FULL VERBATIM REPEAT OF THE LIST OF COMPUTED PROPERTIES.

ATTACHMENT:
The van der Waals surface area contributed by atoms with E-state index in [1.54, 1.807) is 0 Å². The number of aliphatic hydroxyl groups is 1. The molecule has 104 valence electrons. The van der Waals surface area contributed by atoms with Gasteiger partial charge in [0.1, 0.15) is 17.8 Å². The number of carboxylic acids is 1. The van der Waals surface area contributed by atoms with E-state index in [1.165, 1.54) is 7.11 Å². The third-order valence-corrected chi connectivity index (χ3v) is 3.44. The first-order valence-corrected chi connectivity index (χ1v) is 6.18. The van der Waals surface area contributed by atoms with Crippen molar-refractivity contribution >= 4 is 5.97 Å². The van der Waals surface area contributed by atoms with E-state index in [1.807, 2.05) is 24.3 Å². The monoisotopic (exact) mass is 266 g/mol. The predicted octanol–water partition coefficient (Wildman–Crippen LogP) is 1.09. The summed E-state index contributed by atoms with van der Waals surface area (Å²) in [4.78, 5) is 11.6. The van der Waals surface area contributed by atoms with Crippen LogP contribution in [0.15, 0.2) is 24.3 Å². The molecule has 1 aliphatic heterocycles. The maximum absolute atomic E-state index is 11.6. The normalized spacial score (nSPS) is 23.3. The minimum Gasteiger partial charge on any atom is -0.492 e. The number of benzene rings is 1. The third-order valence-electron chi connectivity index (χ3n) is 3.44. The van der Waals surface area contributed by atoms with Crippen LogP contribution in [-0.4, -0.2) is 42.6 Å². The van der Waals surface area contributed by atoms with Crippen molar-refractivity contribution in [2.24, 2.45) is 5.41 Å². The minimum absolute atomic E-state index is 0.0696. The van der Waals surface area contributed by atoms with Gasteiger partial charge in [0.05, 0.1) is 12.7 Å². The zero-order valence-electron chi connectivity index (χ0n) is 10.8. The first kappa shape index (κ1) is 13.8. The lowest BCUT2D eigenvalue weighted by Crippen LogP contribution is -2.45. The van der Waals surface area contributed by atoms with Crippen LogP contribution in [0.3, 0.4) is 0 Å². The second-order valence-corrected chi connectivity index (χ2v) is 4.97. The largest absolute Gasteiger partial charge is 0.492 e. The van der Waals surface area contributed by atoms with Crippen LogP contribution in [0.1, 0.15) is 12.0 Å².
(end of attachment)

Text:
The van der Waals surface area contributed by atoms with E-state index in [1.54, 1.807) is 0 Å². The number of aliphatic hydroxyl groups is 1. The molecule has 104 valence electrons. The van der Waals surface area contributed by atoms with Gasteiger partial charge in [0.1, 0.15) is 17.8 Å². The number of carboxylic acids is 1. The van der Waals surface area contributed by atoms with E-state index in [1.165, 1.54) is 7.11 Å². The third-order valence-corrected chi connectivity index (χ3v) is 3.44. The first-order valence-corrected chi connectivity index (χ1v) is 6.18. The van der Waals surface area contributed by atoms with Crippen molar-refractivity contribution >= 4 is 5.97 Å². The van der Waals surface area contributed by atoms with E-state index in [1.807, 2.05) is 24.3 Å². The monoisotopic (exact) mass is 266 g/mol. The predicted octanol–water partition coefficient (Wildman–Crippen LogP) is 1.09. The summed E-state index contributed by atoms with van der Waals surface area (Å²) in [4.78, 5) is 11.6. The van der Waals surface area contributed by atoms with Crippen LogP contribution in [0.15, 0.2) is 24.3 Å². The molecule has 1 aliphatic heterocycles. The maximum absolute atomic E-state index is 11.6. The normalized spacial score (nSPS) is 23.3. The minimum Gasteiger partial charge on any atom is -0.492 e. The number of benzene rings is 1. The third-order valence-electron chi connectivity index (χ3n) is 3.44. The van der Waals surface area contributed by atoms with Crippen LogP contribution in [-0.4, -0.2) is 42.6 Å². The van der Waals surface area contributed by atoms with Crippen molar-refractivity contribution in [2.24, 2.45) is 5.41 Å². The minimum absolute atomic E-state index is 0.0696. The van der Waals surface area contributed by atoms with Gasteiger partial charge in [0.05, 0.1) is 12.7 Å². The zero-order valence-electron chi connectivity index (χ0n) is 10.8. The first kappa shape index (κ1) is 13.8. The lowest BCUT2D eigenvalue weighted by Crippen LogP contribution is -2.45. The van der Waals surface area contributed by atoms with Crippen LogP contribution in [0.3, 0.4) is 0 Å². The second-order valence-corrected chi connectivity index (χ2v) is 4.97. The largest absolute Gasteiger partial charge is 0.492 e. The van der Waals surface area contributed by atoms with Crippen LogP contribution in [0.1, 0.15) is 12.0 Å².